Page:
Togo Ratifies CRPD and Optional Protocol
March 1, 2011
The West African nation of Togo joined a growing number of countries in support of fundamental disability rights by ratifying the Convention on the Rights of Persons with Disabilities (CRPD) and its Optional Protocol on March 1, 2011. Togo became the 99th ratifier of the Convention and 61st ratifier of the Optional Protocol.
The CRPD is the first international, legally binding human rights treaty targeted at protecting the human rights of people with disabilities. A few examples of the human rights that the CRPD protects include, but are not limited to:
- The right to be protected from abuse, violence, and torture
- The right to live in the community, with one's family, without being institutionalized against one's will
- The right to have access to education, transportation, and other public services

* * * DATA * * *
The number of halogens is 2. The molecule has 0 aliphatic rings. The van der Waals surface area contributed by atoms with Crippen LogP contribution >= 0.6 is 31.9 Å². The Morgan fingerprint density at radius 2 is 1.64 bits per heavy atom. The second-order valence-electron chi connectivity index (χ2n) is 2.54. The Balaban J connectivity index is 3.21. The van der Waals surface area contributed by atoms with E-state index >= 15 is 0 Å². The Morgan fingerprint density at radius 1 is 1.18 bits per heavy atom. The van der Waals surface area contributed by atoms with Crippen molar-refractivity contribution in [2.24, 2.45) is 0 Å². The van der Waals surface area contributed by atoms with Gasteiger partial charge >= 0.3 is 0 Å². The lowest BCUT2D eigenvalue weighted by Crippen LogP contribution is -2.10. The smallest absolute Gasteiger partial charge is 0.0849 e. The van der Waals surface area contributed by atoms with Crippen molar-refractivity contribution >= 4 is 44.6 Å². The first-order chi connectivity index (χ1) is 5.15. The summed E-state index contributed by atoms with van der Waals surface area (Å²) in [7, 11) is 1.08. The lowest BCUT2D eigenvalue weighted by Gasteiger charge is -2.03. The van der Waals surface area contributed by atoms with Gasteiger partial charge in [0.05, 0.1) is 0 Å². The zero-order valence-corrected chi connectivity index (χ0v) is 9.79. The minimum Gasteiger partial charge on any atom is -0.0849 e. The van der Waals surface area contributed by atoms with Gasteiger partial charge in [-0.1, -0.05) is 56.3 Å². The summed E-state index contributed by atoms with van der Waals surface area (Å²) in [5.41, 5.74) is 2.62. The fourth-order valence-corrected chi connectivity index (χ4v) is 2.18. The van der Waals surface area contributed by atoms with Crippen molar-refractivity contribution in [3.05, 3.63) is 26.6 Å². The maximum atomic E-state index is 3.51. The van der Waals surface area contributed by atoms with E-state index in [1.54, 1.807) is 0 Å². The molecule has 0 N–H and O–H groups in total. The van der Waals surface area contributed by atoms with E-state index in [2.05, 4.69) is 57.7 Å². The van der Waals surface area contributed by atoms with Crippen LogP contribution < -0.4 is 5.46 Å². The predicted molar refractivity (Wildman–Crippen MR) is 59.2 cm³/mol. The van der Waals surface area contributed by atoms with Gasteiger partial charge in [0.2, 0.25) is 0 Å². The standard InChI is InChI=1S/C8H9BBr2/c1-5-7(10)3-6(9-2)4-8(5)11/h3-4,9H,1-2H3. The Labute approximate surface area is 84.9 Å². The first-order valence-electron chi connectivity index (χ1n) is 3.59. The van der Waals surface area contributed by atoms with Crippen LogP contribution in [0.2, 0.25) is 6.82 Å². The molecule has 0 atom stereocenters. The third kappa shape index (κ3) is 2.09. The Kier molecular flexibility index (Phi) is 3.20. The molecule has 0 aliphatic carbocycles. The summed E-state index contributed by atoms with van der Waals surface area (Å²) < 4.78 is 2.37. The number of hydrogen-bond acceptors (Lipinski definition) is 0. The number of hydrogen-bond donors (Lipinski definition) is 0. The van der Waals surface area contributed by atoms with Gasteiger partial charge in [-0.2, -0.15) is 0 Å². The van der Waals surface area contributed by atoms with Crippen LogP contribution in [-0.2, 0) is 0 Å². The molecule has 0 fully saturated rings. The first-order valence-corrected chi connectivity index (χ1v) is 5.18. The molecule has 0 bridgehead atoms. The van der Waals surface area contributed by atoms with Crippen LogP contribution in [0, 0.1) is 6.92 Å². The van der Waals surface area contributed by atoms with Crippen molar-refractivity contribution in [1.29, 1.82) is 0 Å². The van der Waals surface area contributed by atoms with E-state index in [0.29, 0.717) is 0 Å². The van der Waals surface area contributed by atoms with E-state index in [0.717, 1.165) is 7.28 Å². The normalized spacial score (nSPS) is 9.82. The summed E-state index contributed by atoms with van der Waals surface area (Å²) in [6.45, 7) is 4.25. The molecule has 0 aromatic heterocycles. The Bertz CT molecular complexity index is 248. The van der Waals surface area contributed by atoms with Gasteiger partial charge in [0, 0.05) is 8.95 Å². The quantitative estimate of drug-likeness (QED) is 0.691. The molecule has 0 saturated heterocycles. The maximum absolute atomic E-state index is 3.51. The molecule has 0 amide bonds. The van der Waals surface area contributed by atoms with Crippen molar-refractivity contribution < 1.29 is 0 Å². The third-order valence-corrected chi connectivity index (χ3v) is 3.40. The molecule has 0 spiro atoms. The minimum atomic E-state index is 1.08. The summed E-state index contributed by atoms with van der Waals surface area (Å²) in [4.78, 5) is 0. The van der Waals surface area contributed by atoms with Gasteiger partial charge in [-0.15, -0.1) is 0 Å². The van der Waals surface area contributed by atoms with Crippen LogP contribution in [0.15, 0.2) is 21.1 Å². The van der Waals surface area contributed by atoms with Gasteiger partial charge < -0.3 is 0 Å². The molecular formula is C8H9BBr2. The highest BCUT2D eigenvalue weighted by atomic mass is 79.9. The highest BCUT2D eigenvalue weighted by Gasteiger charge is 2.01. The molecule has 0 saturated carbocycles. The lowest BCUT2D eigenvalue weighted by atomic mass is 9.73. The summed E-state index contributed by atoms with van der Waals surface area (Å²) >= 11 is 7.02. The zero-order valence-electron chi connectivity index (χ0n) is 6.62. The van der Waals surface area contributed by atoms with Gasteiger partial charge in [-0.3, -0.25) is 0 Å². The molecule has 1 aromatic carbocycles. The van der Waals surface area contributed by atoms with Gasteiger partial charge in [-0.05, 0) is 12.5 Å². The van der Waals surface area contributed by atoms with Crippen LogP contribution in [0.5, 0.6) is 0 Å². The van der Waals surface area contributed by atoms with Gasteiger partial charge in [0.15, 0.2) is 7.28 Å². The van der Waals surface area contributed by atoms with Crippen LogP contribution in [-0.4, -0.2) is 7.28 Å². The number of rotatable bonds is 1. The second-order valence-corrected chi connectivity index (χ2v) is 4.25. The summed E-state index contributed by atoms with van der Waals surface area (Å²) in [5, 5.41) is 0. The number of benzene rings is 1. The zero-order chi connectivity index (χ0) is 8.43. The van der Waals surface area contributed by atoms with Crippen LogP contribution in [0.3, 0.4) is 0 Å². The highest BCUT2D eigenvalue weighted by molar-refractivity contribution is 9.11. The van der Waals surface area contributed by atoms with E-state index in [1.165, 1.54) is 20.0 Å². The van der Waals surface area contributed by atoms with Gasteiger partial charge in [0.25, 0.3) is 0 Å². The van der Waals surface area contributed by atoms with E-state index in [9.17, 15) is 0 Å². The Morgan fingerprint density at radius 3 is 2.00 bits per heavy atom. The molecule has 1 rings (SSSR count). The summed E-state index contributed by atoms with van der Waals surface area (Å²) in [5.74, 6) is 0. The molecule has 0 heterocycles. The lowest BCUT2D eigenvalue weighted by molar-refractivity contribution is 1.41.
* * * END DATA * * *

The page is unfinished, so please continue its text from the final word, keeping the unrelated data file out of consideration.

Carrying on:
- The right to access information and communication, including via sign language or Braille
- The right to employment and a decent standard of living
- The right to access social justice
Ratifying a treaty commits a country to implementing it. This may mean the country needs to modify existing laws, or abolish old laws, to be more consistent with the treaty. The Optional Protocol gives people with disabilities in ratifying countries an additional avenue for pursuing justice if all other standard methods for pursuing justice within their country should fail.
From among the 147 signatories of the CRPD, 99 have taken the next step by ratifying the treaty.
Learn more about the CRPD and Optional Protocol at the United Nations Enable website. Learn more about efforts to ratify the CRPD in the United States by exploring the website for the United States International Council on Disabilities (USICD).